The creation of wholly new colours and motifs was contrived and ultimately damaging. How people in Melbourne chose whether to follow the Stars or the Renegades is still unclear, but whatever the case, it wasn’t based on any sense of geographical identity. This aspect of the competition must be revived.

    If that means fewer teams, so be it. But rather than decreasing the number of teams, they might consider putting the NT and the ACT into the competition. This creates games in Darwin and Canberra without having to make other teams play there and opens up new markets.

    There’s also no reason to remove the fluidity of player movement or signing of imports.

    (Photo Getty Images)

    Tone it down

    Putting on a show is fine. But at the end of the day, if the peripheral activities are more exciting than the play, something is wrong. If our younger generations grow up loving T20 but having no patience for the long form, how will we fill a Test team in 20 years?

    One also wonders how much the decline in attendance has to do with T20 being aimed almost exclusively at families. For those with kids, Sunday afternoon games at 3pm are great. But for everyone else, they’re rubbish. Kids love loud music in between every ball, but most people over the age of 40 can’t stand it.

    T20 doesn’t need to be at odds with Test cricket. They can co-exist, but not as long the BBL is hell-bent on the narrative that Test Cricket is boring. The differences can be celebrated without the markets for both forms being seen as mutually exclusive by Cricket Australia.

    Give cricket analysts something to care about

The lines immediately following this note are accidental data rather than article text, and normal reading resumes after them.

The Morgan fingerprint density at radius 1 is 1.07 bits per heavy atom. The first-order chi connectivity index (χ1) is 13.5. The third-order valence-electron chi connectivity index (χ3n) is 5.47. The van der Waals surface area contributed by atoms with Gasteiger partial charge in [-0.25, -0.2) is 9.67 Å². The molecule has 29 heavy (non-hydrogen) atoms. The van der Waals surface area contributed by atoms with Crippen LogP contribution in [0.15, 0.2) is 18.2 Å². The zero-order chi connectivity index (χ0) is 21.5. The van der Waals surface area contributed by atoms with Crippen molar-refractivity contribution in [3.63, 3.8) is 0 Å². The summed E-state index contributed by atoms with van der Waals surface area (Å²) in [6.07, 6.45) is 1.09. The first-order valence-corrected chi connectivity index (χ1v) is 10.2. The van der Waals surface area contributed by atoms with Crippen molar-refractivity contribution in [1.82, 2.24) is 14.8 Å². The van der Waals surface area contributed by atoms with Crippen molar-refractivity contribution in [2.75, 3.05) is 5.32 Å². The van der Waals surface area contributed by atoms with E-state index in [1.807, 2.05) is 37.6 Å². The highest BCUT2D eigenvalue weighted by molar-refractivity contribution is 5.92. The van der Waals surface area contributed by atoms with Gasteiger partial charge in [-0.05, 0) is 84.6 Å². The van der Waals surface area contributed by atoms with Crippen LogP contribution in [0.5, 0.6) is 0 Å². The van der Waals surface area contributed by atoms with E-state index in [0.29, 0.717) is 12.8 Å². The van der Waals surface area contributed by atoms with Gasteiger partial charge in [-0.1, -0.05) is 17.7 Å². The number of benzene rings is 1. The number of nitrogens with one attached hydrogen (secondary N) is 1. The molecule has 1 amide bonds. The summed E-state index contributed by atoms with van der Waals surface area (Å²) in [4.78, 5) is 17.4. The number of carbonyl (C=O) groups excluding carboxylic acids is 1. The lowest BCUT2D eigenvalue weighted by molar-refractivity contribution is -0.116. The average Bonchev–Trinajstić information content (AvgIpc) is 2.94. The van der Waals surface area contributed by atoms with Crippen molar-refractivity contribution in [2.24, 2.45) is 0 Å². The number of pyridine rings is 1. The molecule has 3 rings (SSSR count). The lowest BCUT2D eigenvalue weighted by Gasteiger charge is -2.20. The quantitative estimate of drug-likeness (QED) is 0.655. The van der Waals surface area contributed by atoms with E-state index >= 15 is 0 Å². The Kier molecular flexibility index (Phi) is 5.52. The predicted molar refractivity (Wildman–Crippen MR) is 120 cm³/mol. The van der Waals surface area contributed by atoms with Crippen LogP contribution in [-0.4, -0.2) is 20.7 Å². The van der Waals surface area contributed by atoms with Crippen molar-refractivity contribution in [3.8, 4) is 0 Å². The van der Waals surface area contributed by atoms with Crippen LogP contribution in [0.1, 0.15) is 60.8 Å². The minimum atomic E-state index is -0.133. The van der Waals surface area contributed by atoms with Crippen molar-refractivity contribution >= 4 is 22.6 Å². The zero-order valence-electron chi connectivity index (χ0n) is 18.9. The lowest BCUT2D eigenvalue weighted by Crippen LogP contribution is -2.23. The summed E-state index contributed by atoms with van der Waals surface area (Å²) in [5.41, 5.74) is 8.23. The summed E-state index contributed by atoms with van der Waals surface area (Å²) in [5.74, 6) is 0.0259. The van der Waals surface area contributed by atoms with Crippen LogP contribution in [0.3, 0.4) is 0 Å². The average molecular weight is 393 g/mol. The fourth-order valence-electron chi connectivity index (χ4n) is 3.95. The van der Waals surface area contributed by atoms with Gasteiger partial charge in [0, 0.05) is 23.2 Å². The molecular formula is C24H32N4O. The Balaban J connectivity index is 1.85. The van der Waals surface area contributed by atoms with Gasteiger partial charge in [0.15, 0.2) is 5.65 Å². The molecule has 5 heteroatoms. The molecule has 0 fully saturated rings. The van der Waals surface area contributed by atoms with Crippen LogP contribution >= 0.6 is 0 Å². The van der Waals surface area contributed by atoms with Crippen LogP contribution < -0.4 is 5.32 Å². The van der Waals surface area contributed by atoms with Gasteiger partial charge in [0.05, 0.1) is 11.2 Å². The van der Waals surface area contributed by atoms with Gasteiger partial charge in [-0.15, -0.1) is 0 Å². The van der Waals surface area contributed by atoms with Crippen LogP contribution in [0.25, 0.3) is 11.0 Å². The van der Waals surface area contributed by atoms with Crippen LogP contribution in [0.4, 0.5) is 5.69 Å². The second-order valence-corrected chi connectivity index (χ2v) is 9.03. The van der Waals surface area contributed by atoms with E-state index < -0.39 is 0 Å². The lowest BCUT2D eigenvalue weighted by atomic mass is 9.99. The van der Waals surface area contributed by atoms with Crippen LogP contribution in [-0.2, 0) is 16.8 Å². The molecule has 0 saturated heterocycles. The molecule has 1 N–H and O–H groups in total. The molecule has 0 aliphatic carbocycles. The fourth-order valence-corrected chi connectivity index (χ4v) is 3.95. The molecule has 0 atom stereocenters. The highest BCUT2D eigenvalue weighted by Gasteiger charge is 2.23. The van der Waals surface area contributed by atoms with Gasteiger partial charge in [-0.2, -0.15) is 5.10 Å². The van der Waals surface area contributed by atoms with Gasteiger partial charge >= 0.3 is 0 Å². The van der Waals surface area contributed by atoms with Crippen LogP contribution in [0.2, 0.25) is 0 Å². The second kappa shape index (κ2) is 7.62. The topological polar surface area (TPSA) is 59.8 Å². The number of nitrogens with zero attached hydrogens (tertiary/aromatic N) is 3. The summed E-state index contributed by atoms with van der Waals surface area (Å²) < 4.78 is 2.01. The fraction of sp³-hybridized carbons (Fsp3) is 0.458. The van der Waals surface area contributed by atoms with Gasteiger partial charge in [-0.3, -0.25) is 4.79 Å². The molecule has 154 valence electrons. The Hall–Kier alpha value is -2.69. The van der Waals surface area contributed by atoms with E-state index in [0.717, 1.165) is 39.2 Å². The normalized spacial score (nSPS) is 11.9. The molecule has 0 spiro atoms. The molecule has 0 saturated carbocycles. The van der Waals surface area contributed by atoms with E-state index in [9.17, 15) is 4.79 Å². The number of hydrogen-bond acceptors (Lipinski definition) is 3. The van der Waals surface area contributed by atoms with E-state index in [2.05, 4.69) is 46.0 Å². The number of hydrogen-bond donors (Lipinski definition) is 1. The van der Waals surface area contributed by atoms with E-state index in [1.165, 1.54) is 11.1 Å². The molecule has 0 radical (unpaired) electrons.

The contest between bat and ball has been lost in the bright lights of T20. Batters can basically do as they please, switch hitting and dancing around in their creases at will. At the other end, bowlers are penalised for anything other than delivering the ball at the required speed directly into the hitting zone of the hitter. I use the term hitter in place of batsman deliberately.

    This year’s Adelaide Strikers squad is doing its best to prove me wrong here. But make no mistake, as devastating as Thornton, Agar, Khan and Siddle can be, without Short’s form with the bat they wouldn’t have won as many games as they have.

    Aside from making the game frustrating to watch at times, making the game all about batters also deprives cricket analysts of any real fodder because wickets have become largely extraneous – at least in so far as they contribute to the bowling side’s chances of victory.

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    What analysis is there to be done on a game that has so aggressively simplified cricket? Make runs, chase runs. When there’s no realistic chances of a team being bowled out, there’s little to discuss. Losing wickets means real trouble in a 50-over game, but as long as you don’t lose more than one every two overs on average in T20, you’re golden. And that’s fairly rare.

    The obvious solution to making wickets more valuable? Have fewer of them.

    Nine-a-side would mean eight wickets to bowl a side out and fewer fielders – both of which would sharpen the value of the bowler. It would create a fairer scenario, and one closer to the original intent of T20; a faster paced true cricket format. Yet, none of the attrition would be sacrificed.